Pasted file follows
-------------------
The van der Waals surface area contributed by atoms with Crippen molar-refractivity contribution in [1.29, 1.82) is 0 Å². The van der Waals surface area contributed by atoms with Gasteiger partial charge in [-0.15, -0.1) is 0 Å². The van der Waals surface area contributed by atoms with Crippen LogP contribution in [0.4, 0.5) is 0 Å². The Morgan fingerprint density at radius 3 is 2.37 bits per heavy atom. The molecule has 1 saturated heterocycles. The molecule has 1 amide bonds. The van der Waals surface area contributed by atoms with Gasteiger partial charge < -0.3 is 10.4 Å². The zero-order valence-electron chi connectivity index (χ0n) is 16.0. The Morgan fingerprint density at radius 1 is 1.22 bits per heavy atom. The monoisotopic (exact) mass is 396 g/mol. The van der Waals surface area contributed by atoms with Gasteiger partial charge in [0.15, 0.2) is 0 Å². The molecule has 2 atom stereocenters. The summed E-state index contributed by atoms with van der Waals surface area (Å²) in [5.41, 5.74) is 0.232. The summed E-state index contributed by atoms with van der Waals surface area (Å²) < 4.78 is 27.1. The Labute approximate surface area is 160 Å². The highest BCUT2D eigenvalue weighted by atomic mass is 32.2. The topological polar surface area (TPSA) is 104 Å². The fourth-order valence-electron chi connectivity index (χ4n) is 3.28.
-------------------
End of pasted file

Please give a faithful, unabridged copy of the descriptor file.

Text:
The van der Waals surface area contributed by atoms with Crippen molar-refractivity contribution in [1.29, 1.82) is 0 Å². The van der Waals surface area contributed by atoms with Gasteiger partial charge in [-0.15, -0.1) is 0 Å². The van der Waals surface area contributed by atoms with Crippen LogP contribution in [0.4, 0.5) is 0 Å². The Morgan fingerprint density at radius 3 is 2.37 bits per heavy atom. The molecule has 1 saturated heterocycles. The molecule has 1 amide bonds. The van der Waals surface area contributed by atoms with Gasteiger partial charge < -0.3 is 10.4 Å². The zero-order valence-electron chi connectivity index (χ0n) is 16.0. The Morgan fingerprint density at radius 1 is 1.22 bits per heavy atom. The monoisotopic (exact) mass is 396 g/mol. The van der Waals surface area contributed by atoms with Gasteiger partial charge in [0.15, 0.2) is 0 Å². The molecule has 2 atom stereocenters. The summed E-state index contributed by atoms with van der Waals surface area (Å²) in [5.41, 5.74) is 0.232. The summed E-state index contributed by atoms with van der Waals surface area (Å²) < 4.78 is 27.1. The Labute approximate surface area is 160 Å². The highest BCUT2D eigenvalue weighted by atomic mass is 32.2. The topological polar surface area (TPSA) is 104 Å². The fourth-order valence-electron chi connectivity index (χ4n) is 3.28.